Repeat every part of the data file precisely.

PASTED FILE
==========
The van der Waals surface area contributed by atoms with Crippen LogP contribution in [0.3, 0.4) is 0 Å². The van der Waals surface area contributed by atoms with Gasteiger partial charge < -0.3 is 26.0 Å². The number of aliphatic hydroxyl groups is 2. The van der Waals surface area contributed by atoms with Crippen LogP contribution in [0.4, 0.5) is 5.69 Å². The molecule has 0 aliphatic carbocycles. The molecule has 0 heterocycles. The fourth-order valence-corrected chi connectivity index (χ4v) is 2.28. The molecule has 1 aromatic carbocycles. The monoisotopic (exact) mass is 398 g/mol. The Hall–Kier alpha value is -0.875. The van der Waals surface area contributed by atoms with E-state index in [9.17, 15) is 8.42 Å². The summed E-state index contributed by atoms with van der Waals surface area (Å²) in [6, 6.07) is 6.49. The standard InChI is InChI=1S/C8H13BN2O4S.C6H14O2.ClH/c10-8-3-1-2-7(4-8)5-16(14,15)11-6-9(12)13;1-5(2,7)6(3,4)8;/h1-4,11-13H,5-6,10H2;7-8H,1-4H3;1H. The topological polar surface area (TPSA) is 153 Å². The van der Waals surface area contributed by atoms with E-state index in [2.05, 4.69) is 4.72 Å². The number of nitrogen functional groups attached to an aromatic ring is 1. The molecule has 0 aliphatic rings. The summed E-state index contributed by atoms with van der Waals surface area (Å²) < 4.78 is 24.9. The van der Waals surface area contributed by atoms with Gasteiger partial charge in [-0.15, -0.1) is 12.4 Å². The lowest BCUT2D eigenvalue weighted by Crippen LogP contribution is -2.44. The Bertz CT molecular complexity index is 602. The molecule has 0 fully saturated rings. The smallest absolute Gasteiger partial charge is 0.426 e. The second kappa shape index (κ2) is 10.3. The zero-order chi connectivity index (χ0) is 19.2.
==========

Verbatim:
The van der Waals surface area contributed by atoms with Crippen LogP contribution in [0.3, 0.4) is 0 Å². The van der Waals surface area contributed by atoms with Gasteiger partial charge < -0.3 is 26.0 Å². The number of aliphatic hydroxyl groups is 2. The van der Waals surface area contributed by atoms with Crippen LogP contribution in [0.4, 0.5) is 5.69 Å². The molecule has 0 aliphatic carbocycles. The molecule has 0 heterocycles. The fourth-order valence-corrected chi connectivity index (χ4v) is 2.28. The molecule has 1 aromatic carbocycles. The monoisotopic (exact) mass is 398 g/mol. The Hall–Kier alpha value is -0.875. The van der Waals surface area contributed by atoms with E-state index in [9.17, 15) is 8.42 Å². The summed E-state index contributed by atoms with van der Waals surface area (Å²) in [6, 6.07) is 6.49. The standard InChI is InChI=1S/C8H13BN2O4S.C6H14O2.ClH/c10-8-3-1-2-7(4-8)5-16(14,15)11-6-9(12)13;1-5(2,7)6(3,4)8;/h1-4,11-13H,5-6,10H2;7-8H,1-4H3;1H. The topological polar surface area (TPSA) is 153 Å². The van der Waals surface area contributed by atoms with E-state index in [2.05, 4.69) is 4.72 Å². The number of nitrogen functional groups attached to an aromatic ring is 1. The molecule has 0 aliphatic rings. The summed E-state index contributed by atoms with van der Waals surface area (Å²) < 4.78 is 24.9. The van der Waals surface area contributed by atoms with Gasteiger partial charge in [-0.15, -0.1) is 12.4 Å². The lowest BCUT2D eigenvalue weighted by Crippen LogP contribution is -2.44. The Bertz CT molecular complexity index is 602. The molecule has 0 fully saturated rings. The smallest absolute Gasteiger partial charge is 0.426 e. The second kappa shape index (κ2) is 10.3. The zero-order chi connectivity index (χ0) is 19.2.